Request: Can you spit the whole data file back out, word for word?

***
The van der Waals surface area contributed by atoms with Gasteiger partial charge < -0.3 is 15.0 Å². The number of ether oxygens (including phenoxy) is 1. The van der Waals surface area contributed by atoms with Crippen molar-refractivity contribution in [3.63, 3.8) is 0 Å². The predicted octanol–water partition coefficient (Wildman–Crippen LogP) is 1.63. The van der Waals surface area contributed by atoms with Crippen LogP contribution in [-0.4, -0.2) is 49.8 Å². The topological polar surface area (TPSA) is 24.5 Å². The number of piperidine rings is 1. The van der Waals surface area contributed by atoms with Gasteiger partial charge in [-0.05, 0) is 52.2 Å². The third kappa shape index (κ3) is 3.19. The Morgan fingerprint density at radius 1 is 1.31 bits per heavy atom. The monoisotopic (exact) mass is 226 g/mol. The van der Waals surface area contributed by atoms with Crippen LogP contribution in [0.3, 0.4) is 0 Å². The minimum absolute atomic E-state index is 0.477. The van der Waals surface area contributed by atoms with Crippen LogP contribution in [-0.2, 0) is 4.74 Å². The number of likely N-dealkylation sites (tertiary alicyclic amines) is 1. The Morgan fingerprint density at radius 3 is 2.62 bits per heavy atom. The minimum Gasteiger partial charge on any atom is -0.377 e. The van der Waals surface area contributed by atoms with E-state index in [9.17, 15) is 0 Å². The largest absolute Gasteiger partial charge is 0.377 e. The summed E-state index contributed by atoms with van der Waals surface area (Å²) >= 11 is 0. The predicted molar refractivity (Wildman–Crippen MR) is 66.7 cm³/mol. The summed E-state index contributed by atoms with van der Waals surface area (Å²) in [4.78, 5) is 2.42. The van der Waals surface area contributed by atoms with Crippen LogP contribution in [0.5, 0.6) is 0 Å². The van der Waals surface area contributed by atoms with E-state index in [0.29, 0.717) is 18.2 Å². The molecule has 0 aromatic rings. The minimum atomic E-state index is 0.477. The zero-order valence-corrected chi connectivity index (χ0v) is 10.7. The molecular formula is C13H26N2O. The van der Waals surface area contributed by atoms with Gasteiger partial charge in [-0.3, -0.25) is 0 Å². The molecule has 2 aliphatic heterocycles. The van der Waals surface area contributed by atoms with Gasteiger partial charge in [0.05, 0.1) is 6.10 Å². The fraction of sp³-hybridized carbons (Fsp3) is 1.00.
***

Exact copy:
The van der Waals surface area contributed by atoms with Gasteiger partial charge < -0.3 is 15.0 Å². The number of ether oxygens (including phenoxy) is 1. The van der Waals surface area contributed by atoms with Crippen molar-refractivity contribution in [3.63, 3.8) is 0 Å². The predicted octanol–water partition coefficient (Wildman–Crippen LogP) is 1.63. The van der Waals surface area contributed by atoms with Crippen LogP contribution in [-0.4, -0.2) is 49.8 Å². The topological polar surface area (TPSA) is 24.5 Å². The number of piperidine rings is 1. The van der Waals surface area contributed by atoms with Gasteiger partial charge in [-0.05, 0) is 52.2 Å². The third kappa shape index (κ3) is 3.19. The Morgan fingerprint density at radius 1 is 1.31 bits per heavy atom. The monoisotopic (exact) mass is 226 g/mol. The van der Waals surface area contributed by atoms with Crippen LogP contribution in [0.3, 0.4) is 0 Å². The minimum absolute atomic E-state index is 0.477. The van der Waals surface area contributed by atoms with Crippen LogP contribution in [-0.2, 0) is 4.74 Å². The number of likely N-dealkylation sites (tertiary alicyclic amines) is 1. The Morgan fingerprint density at radius 3 is 2.62 bits per heavy atom. The minimum Gasteiger partial charge on any atom is -0.377 e. The van der Waals surface area contributed by atoms with E-state index in [9.17, 15) is 0 Å². The largest absolute Gasteiger partial charge is 0.377 e. The summed E-state index contributed by atoms with van der Waals surface area (Å²) >= 11 is 0. The predicted molar refractivity (Wildman–Crippen MR) is 66.7 cm³/mol. The summed E-state index contributed by atoms with van der Waals surface area (Å²) in [4.78, 5) is 2.42. The van der Waals surface area contributed by atoms with Crippen LogP contribution in [0.5, 0.6) is 0 Å². The van der Waals surface area contributed by atoms with E-state index in [0.29, 0.717) is 18.2 Å². The molecule has 0 aromatic rings. The minimum atomic E-state index is 0.477. The zero-order valence-corrected chi connectivity index (χ0v) is 10.7. The molecular formula is C13H26N2O. The van der Waals surface area contributed by atoms with Gasteiger partial charge in [-0.3, -0.25) is 0 Å². The molecule has 2 aliphatic heterocycles. The van der Waals surface area contributed by atoms with Gasteiger partial charge in [0.05, 0.1) is 6.10 Å². The fraction of sp³-hybridized carbons (Fsp3) is 1.00.